Adopting an “aggressive” dog

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Snow was deemed aggressive

I have a great comeback story about a very special dog. 10 years ago, when I was 18, I got a male siberian husky. He was six months old when I took a walk through the Humane Society (its been a thing I’ve done since childhood, I enjoy seeing and petting the animals).

I saw this gorgeous Siberian husky, but I was told she was aggressive and they didn’t want to adopt her out. They told me her tragic situation: her old owner admitted to keeping her locked in a house for fuor years. She was beaten, starved, and never seen or felt grass prior to being rescued.

She didn’t ever have toys or chews. Her health was completely neglected. She had never seen another human other than her owner. She knew nothing of the outside world, which to her was terrifying.

She walked in the same room as me, and after I saw her I felt like she wasn’t really 100% aggressive, but misunderstood. I knelt down (and got yelled at by the staff); this “aggressive” dog licked my face. Right then I knew she was mine, and I would try to earn her trust to be hers.

In the beginning it was difficult, finding out her boundaries. My other dog and her got into scuffles. There were things that triggered her to lash out, that the vet it was almost like she had PTSD. So I got bitten a few times, because she was so scared.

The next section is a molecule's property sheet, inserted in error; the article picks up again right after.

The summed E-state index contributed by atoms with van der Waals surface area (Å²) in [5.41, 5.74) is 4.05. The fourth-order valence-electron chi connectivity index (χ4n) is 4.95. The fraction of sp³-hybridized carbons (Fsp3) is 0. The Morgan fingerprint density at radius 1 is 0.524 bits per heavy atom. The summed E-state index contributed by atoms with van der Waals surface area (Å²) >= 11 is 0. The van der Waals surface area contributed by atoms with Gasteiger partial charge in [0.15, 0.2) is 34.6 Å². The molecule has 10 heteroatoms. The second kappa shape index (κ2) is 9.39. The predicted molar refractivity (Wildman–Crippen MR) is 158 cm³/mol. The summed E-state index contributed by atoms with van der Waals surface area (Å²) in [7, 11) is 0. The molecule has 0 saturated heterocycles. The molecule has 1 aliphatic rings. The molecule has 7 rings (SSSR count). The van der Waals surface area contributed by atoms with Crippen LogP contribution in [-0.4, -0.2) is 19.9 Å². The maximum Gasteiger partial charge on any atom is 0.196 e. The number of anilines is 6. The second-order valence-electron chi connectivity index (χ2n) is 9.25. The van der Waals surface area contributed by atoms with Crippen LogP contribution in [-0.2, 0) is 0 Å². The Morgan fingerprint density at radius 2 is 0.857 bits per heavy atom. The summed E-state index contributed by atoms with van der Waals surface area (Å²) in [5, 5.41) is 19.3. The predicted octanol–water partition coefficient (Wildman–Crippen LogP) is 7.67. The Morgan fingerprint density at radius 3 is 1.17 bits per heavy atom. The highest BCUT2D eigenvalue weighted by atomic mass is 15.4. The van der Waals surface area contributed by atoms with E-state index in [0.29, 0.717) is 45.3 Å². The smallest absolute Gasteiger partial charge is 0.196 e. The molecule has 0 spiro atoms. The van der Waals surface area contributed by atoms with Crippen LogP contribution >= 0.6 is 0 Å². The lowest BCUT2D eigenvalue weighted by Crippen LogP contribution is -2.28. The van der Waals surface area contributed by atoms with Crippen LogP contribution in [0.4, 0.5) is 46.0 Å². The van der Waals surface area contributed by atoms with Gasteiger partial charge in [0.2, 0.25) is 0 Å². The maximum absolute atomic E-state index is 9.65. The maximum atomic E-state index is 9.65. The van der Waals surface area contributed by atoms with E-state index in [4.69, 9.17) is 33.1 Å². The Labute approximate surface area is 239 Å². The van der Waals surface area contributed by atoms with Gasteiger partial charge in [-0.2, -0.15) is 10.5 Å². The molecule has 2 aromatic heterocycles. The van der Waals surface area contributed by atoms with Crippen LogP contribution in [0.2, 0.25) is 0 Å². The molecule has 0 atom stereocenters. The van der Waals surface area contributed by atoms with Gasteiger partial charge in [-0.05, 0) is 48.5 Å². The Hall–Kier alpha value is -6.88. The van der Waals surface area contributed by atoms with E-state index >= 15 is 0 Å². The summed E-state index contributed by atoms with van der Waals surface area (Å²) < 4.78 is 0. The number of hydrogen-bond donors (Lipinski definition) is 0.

As time went by, she adapted more and more. I took her to training classes, on hikes, and eventually to dog meetups with other husky owners. One day it hit me hard – I looked at her coming out from the groomer’s happy, wagging her tail, kissing the groomer.

I knew she did it, it’s not me that changed her… she put in the work. She wanted a life, and I have given her the best life as I possibly could.

Its been 10 years now, she celebrated her 14th birthday last month. She started to decline, and now her rear legs are giving out on her. She doesn’t have much more time. I’ll be doing a bucket list for her, and I’ll try to make her last moments as good as possible.

The main thing that sticks out to me when I think back on the years is: dogs are misunderstood, they are forgiving (with time), they can hurt just as much as a person can, and once you break through to them they’ll love you with their entire being.

My girl came from a tragic situation, she taught me to be a better, patient, understanding person. I’ll be forever grateful for her saving me, just as much as I saved her.

This is a guest post by Rebecca Nowakowski. Want to write for us? Visit www.dogstodaymagazine.co.uk/essay-submission or email editorial@dogstodaymagazine.co.uk

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